When we were in Panama, Behan and I went to the local market in Linton to see what we could find before heading to the San Blas (Kuna Yala) for the next 10 days or so. We found chicken. Ground beef. 2 flats of eggs (30 eggs in a flat). Some onions, some fruit juice for the rum drinks, a loaf of Bimbo bread, and some bananas.
And we found arepas. A bag of 10 of them, separated individually with waxy plastic wrap. They looked like thick pancakes that someone had pressed in a cut-out tuna can - and in Panama, they're called tortillas.
We bought them. Besides the fact that Behan (and the whole Totem crew) had fallen in love with them in Colombia, they'd be an easy breakfast, heated up with some cheese and topped with a fried egg. And when you're feeding 9 in a boat galley, easy can be welcome.
Yes, in Panama we bought them. Here in the States, where a tortilla is either flour or corn, and where asking for arepas in the store might get you some very blank looks, I made them.
Once you find the flour, which is PRE-COOKED cornmeal (not instant, not regular, not grits), it's a simple matter of mixing, pinching, patting, and cooking.
What you top it with is totally up to you.
important - you need to get PRE-COOKED cornmeal. It's likely to be in the baking section, perhaps on a bottom shelf. If you have a Latin American section, it'll be there. Masa Harina, or INSTANT corn meal, is NOT the same thing!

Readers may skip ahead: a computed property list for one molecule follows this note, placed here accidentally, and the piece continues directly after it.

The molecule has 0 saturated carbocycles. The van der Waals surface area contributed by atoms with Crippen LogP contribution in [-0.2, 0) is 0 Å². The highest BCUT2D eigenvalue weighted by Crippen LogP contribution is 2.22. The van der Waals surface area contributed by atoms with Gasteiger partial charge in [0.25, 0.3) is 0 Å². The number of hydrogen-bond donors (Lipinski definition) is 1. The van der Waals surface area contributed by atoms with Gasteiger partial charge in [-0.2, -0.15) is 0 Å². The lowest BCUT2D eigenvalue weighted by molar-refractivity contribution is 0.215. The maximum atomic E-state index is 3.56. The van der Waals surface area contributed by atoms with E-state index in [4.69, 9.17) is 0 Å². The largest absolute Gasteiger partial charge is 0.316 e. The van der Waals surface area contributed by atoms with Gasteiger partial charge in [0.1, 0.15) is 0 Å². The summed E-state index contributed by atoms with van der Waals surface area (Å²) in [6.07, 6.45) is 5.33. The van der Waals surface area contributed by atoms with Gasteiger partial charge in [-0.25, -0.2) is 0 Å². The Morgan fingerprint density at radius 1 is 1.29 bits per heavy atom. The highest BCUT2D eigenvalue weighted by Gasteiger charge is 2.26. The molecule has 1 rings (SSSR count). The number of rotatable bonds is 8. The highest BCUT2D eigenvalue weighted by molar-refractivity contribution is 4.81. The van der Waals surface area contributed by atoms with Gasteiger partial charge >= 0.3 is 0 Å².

To make 10 arepas:
2 cups very hot or even boiling water
2 cups pre-cooked cornmeal
1 tsp salt
oil or butter for frying
1. Mix salt into hot water, then add cornmeal and stir to combine and make a dough, then stir until smooth. Add enough additional cornmeal for the dough to not stick to the sides of the bowl or your fingers. Let rest while you tidy up.
2. Heat oil in a heavy frying pan or griddle.
3. Pinch off golf-ball size balls of dough, roll, and flatten to about 3" in diameter. You can make them thinner if you'd like to stuff them with cheese - flatten thinly, add slices of mild cheese to the middle, then top with another flattened piece of dough.
4. Fry for 3 minutes or so per side, until they turn golden brown.
5. Excellent as is. Excellent spread with butter and cheese. Excellent split open and served with stewed vegetables, beans, or meat. Melt some cheese and top with a fried egg for a breakfast of tastebud euphoria. Yesterday's lunch for me was some leftover blistered peppers with a couple of fried eggs on top, served over those arepas on which I'd melted some cheese and dolloped some salsa. Heaven.
These will last for about 3 days in the fridge and are excellent hot or even cold as a substitute for bread. YUM!